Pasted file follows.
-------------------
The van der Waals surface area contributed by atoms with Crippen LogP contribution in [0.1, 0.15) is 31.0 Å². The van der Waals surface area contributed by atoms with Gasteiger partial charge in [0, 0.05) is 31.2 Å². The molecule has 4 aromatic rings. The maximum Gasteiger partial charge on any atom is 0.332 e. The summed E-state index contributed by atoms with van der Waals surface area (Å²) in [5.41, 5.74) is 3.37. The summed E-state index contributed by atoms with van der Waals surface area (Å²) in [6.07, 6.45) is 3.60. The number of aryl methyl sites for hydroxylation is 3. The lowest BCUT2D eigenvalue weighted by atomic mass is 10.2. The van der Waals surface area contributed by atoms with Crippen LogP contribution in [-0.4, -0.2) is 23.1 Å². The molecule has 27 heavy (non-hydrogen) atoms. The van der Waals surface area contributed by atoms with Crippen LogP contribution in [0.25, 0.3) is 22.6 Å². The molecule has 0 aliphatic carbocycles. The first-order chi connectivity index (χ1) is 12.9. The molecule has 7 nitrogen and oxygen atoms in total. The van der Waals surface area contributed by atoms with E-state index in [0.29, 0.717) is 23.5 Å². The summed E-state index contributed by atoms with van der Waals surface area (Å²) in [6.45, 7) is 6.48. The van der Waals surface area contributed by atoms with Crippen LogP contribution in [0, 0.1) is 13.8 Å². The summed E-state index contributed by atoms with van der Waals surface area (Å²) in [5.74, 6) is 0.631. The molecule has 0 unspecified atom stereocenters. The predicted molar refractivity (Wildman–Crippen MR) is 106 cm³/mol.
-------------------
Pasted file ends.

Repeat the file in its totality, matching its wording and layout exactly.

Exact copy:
The van der Waals surface area contributed by atoms with Crippen LogP contribution in [0.1, 0.15) is 31.0 Å². The van der Waals surface area contributed by atoms with Gasteiger partial charge in [0, 0.05) is 31.2 Å². The molecule has 4 aromatic rings. The maximum Gasteiger partial charge on any atom is 0.332 e. The summed E-state index contributed by atoms with van der Waals surface area (Å²) in [5.41, 5.74) is 3.37. The summed E-state index contributed by atoms with van der Waals surface area (Å²) in [6.07, 6.45) is 3.60. The number of aryl methyl sites for hydroxylation is 3. The lowest BCUT2D eigenvalue weighted by atomic mass is 10.2. The van der Waals surface area contributed by atoms with Crippen LogP contribution in [-0.4, -0.2) is 23.1 Å². The molecule has 27 heavy (non-hydrogen) atoms. The van der Waals surface area contributed by atoms with Crippen LogP contribution in [0.25, 0.3) is 22.6 Å². The molecule has 0 aliphatic carbocycles. The first-order chi connectivity index (χ1) is 12.9. The molecule has 7 nitrogen and oxygen atoms in total. The van der Waals surface area contributed by atoms with E-state index in [0.29, 0.717) is 23.5 Å². The summed E-state index contributed by atoms with van der Waals surface area (Å²) in [6.45, 7) is 6.48. The van der Waals surface area contributed by atoms with Crippen LogP contribution in [0, 0.1) is 13.8 Å². The summed E-state index contributed by atoms with van der Waals surface area (Å²) in [5.74, 6) is 0.631. The molecule has 0 unspecified atom stereocenters. The predicted molar refractivity (Wildman–Crippen MR) is 106 cm³/mol.